The Hive Allegory

Several brothers have asked about the honeybee symbol on the 2016 Master Medal, and with the next presentation also revolving around bees, now seems like a good a time to delve into the topic. The beehive is a commonly used symbol dating at least to Roman times. In medieval heraldry it was considered a symbol of industry.

In modern times, it has been used in Freemasonry lectures as “an emblem of industry, which recommends the practice of that virtue to all created beings – from the highest seraph in heaven to the lowest reptile in the dust.”

It teaches us that “we come into the world as rational and intelligent beings, so we should always be industrious ones; never sitting down content while our fellow creatures around us are in want, especially when it is in our power to relieve them without inconvenience to ourselves.”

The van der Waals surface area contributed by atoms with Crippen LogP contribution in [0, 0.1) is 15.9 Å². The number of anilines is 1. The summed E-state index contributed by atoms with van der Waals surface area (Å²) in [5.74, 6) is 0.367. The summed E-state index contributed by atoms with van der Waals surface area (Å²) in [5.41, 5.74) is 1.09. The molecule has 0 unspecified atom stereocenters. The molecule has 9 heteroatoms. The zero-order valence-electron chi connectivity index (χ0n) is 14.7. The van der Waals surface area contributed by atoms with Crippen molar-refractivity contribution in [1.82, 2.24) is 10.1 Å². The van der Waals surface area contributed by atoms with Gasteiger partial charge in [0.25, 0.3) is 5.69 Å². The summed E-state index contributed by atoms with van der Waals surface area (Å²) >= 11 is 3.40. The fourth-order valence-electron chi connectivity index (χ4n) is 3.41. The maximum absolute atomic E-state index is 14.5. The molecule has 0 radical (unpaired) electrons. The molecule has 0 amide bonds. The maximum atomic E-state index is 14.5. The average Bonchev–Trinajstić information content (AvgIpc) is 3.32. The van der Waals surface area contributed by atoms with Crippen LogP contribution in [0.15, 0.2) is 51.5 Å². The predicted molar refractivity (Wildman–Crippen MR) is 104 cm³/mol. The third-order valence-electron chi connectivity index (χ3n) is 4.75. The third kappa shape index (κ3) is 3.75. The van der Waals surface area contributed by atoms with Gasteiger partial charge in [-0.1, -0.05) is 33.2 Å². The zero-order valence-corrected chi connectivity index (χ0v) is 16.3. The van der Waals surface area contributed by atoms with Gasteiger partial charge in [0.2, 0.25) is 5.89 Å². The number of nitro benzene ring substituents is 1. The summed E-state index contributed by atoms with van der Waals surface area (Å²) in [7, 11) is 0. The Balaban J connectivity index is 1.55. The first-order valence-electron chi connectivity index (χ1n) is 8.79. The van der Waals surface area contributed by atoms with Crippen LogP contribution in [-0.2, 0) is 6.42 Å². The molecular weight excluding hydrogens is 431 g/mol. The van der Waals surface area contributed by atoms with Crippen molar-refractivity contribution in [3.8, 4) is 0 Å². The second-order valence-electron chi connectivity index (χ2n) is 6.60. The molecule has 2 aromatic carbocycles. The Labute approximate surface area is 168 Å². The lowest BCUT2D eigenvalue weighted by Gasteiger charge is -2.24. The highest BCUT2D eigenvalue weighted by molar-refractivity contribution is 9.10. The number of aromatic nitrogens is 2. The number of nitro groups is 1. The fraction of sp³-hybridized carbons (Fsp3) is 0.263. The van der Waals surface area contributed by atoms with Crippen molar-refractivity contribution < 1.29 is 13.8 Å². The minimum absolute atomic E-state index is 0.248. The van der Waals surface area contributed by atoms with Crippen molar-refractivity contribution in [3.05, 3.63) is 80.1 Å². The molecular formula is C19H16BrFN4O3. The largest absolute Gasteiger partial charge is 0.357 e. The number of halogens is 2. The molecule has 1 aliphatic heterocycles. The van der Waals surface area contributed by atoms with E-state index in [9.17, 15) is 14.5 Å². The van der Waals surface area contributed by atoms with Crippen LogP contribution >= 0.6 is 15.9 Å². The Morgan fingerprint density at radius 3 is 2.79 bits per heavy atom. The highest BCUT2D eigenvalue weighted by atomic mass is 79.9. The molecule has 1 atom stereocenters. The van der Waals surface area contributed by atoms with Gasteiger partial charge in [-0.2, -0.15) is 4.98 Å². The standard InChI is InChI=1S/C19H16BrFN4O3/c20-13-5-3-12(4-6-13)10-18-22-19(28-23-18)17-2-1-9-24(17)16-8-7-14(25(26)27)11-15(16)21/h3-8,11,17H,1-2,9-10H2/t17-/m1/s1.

That verbiage was originally contained in the old English 3rd Degree lecture, but similar wording still exists in today’s Charge at Initiation.

The original lecture also cautions us against intellectual laziness, warning that, “he that will so demean himself as not to be endeavoring to add to the common stock of knowledge and understanding, may be deemed a drone in the hive of nature, a useless member of society, and unworthy of our protection as Masons.”

The prominence of this symbol has waned; it is no longer featured in our Degrees. However, I am a big proponent of promoting personal industriousness – and that is why the symbol is being featured prominently in the medal and program.